Adamson v. Okland Construction Company

Annotate this Case

508 P.2d 805 (1973)

29 Utah 2d 286

Dorothy ADAMSON, for herself and her children, Plaintiffs and Appellants, v. OKLAND CONSTRUCTION COMPANY et al., Defendants and Respondents.

No. 12930.

Supreme Court of Utah.

April 4, 1973.

*806 Vlahos & Gale, Pete N. Vlahos, Ogden, Melvin M. Belli, San Francisco, Cal., for plaintiffs-appellants.

Raymond M. Berry, Salt Lake City, for defendant-respondent.

CROCKETT, Justice:

Plaintiffs, widow and minor children, sued Okland Construction Company for the wrongful death of Robert L. Adamson who was electrocuted on September 6, 1968, while doing electrical work in the construction of David O. McKay Hospital in Ogden, Utah. Upon the basis of the pleadings, depositions, affidavits and documentary evidence, the trial court granted defendant's motion for summary judgment, no cause of action. From the adverse judgment, plaintiff appeals.

Okland Construction Company, the general contractor for the construction of the hospital, entered into a subcontract on April 18, 1966, by which Winward Electric Services, Inc., agreed to make the electrical installations. Robert L. Adamson, the deceased, was employed as a journeyman electrician by Winward. At the time of his death, he was working alone in an aisle of the motor control center on the sixth floor of the hospital. For that reason the exact details of the occurrence are not known. The indications are that he was in a cramped working area, just below an energized 480-volt transformer, apparently attempting to "fish" wire through a conduit, when he somehow came in contact with the transformer, resulting in the tragic accident.

The subcontract between Okland and Winward provided that Winward was to furnish workmen's compensation insurance for its own employees with the payment therefor included in the contract price. The plaintiffs, as the widow and two minor children of Robert Adamson, were awarded the appropriate statutory workmen's compensation benefits for his death.[1] In this case they seek to maintain a separate action against the general contractor Okland by reason of the provisions of 35-1-62 U.C.A. 1953:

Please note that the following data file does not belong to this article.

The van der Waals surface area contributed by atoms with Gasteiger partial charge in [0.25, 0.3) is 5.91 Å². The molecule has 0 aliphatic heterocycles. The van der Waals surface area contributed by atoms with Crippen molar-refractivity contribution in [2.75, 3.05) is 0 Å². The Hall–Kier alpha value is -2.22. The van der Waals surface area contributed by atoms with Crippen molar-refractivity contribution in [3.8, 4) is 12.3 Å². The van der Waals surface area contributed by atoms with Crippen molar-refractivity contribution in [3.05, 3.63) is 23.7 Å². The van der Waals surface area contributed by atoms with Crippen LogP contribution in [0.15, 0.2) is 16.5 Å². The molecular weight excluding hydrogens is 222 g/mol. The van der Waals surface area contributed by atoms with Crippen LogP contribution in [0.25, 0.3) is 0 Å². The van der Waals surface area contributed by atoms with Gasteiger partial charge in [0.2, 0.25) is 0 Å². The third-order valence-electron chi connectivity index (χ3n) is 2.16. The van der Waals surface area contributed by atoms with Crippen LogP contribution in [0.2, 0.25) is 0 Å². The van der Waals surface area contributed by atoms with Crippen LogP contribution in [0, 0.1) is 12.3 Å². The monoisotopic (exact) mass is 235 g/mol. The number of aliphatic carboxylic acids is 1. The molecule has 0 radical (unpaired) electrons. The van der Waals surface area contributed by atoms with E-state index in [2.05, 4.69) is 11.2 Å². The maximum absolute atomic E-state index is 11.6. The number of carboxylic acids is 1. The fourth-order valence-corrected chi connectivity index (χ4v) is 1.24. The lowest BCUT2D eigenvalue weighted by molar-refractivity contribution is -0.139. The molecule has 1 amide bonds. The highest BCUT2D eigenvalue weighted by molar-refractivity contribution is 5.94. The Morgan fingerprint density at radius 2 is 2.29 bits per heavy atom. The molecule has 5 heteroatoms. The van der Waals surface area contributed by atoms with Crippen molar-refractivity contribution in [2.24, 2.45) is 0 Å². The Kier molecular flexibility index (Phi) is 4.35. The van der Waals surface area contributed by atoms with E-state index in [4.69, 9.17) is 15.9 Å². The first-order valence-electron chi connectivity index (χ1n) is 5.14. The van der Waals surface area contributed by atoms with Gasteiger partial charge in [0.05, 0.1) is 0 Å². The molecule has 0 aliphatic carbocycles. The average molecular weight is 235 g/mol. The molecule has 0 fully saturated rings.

(W)hen any injury or death for which compensation is payable under this title shall have been caused by the wrongful act or neglect of another person not in the same employment, ... his heirs or personal representative may also have an action for damages against such third person.

Plaintiff complains that Okland was negligent in failing to take proper safety measures in regard to the transformer and the area in order to provide the deceased a safe place to work. Defendant pleads the defenses of: its own non-negligence; that *807 the contributory negligence of the deceased was the sole cause of the accident; and, what we find to be controlling here: that it was not "another person not in the same employment" with the deceased within the meaning of Sec. 62 just quoted above.

In the recent case of Smith v. Brown[2] we had occasion to consider a closely analogous situation. We there set forth the principles which should be considered in applying the Workmen's Compensation Act to such a problem: that the purpose of the act is to provide speedy and certain compensation for workmen and their dependents and to avoid the delay, expense and uncertainty which were involved prior to the act; and the concomitant purpose of protecting the employer from the hazards of exorbitant and in some instances perhaps ruinous liabilities. Those principles are applicable here and correlated to them is the proposition that the act should be liberally construed and applied to provide coverage and effectuate those purposes.[3]

Fundamental standards of justice dictate that it would be inconsistent to apply the act liberally in favor of the injured workman in order to find coverage by one employer on a project, and then to reverse that policy and adopt a restrictive view to exclude coverage of another employer on the project so that a suit could be maintained against him. Suppose, for example, a situation in which a workman was hired by a subcontractor (such as Winward) and was injured; and that the circumstances were such that there was no workmen's compensation coverage under Winward. In that situation the declared policy of the law of indulging a liberal application of the statute to see that there was coverage, would be directed toward the general contractor (such as Okland).[4] The part of the act governing that situation is Sec. 35-1-42: